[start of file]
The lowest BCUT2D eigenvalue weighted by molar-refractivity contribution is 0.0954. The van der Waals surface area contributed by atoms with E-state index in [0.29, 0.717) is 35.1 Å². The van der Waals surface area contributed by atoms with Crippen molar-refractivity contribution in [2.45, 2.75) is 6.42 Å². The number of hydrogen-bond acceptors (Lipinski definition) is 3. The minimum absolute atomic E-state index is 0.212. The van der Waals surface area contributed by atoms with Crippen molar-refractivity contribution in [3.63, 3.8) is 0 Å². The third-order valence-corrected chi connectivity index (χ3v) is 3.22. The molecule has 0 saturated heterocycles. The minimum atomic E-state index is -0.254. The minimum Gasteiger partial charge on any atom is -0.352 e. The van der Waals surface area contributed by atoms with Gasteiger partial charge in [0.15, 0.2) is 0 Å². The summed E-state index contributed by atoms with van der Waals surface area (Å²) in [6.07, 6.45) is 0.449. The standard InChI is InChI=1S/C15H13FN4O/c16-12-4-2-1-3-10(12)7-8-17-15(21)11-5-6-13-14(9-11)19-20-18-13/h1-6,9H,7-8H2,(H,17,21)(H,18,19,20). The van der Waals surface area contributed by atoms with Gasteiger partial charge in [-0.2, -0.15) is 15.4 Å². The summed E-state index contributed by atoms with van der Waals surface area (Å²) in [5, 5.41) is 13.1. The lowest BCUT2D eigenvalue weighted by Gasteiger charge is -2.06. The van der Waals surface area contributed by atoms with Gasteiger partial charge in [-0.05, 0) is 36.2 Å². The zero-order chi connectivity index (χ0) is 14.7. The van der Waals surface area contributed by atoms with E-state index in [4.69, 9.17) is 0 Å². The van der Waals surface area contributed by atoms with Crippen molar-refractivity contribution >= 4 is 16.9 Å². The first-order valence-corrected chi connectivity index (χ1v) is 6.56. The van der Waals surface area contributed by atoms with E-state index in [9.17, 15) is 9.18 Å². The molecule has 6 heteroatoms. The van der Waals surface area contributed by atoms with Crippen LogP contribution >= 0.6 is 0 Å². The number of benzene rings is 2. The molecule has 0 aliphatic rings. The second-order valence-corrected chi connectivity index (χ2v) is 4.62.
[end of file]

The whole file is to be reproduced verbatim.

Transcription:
The lowest BCUT2D eigenvalue weighted by molar-refractivity contribution is 0.0954. The van der Waals surface area contributed by atoms with E-state index in [0.29, 0.717) is 35.1 Å². The van der Waals surface area contributed by atoms with Crippen molar-refractivity contribution in [2.45, 2.75) is 6.42 Å². The number of hydrogen-bond acceptors (Lipinski definition) is 3. The minimum absolute atomic E-state index is 0.212. The van der Waals surface area contributed by atoms with Crippen molar-refractivity contribution in [3.63, 3.8) is 0 Å². The third-order valence-corrected chi connectivity index (χ3v) is 3.22. The molecule has 0 saturated heterocycles. The minimum atomic E-state index is -0.254. The minimum Gasteiger partial charge on any atom is -0.352 e. The van der Waals surface area contributed by atoms with Gasteiger partial charge in [0.15, 0.2) is 0 Å². The summed E-state index contributed by atoms with van der Waals surface area (Å²) in [6.07, 6.45) is 0.449. The standard InChI is InChI=1S/C15H13FN4O/c16-12-4-2-1-3-10(12)7-8-17-15(21)11-5-6-13-14(9-11)19-20-18-13/h1-6,9H,7-8H2,(H,17,21)(H,18,19,20). The van der Waals surface area contributed by atoms with Gasteiger partial charge in [-0.2, -0.15) is 15.4 Å². The summed E-state index contributed by atoms with van der Waals surface area (Å²) in [5, 5.41) is 13.1. The lowest BCUT2D eigenvalue weighted by Gasteiger charge is -2.06. The van der Waals surface area contributed by atoms with Gasteiger partial charge in [-0.05, 0) is 36.2 Å². The zero-order chi connectivity index (χ0) is 14.7. The van der Waals surface area contributed by atoms with E-state index in [4.69, 9.17) is 0 Å². The van der Waals surface area contributed by atoms with Crippen molar-refractivity contribution >= 4 is 16.9 Å². The first-order valence-corrected chi connectivity index (χ1v) is 6.56. The van der Waals surface area contributed by atoms with E-state index in [9.17, 15) is 9.18 Å². The molecule has 6 heteroatoms. The van der Waals surface area contributed by atoms with Crippen LogP contribution >= 0.6 is 0 Å². The number of benzene rings is 2. The molecule has 0 aliphatic rings. The second-order valence-corrected chi connectivity index (χ2v) is 4.62.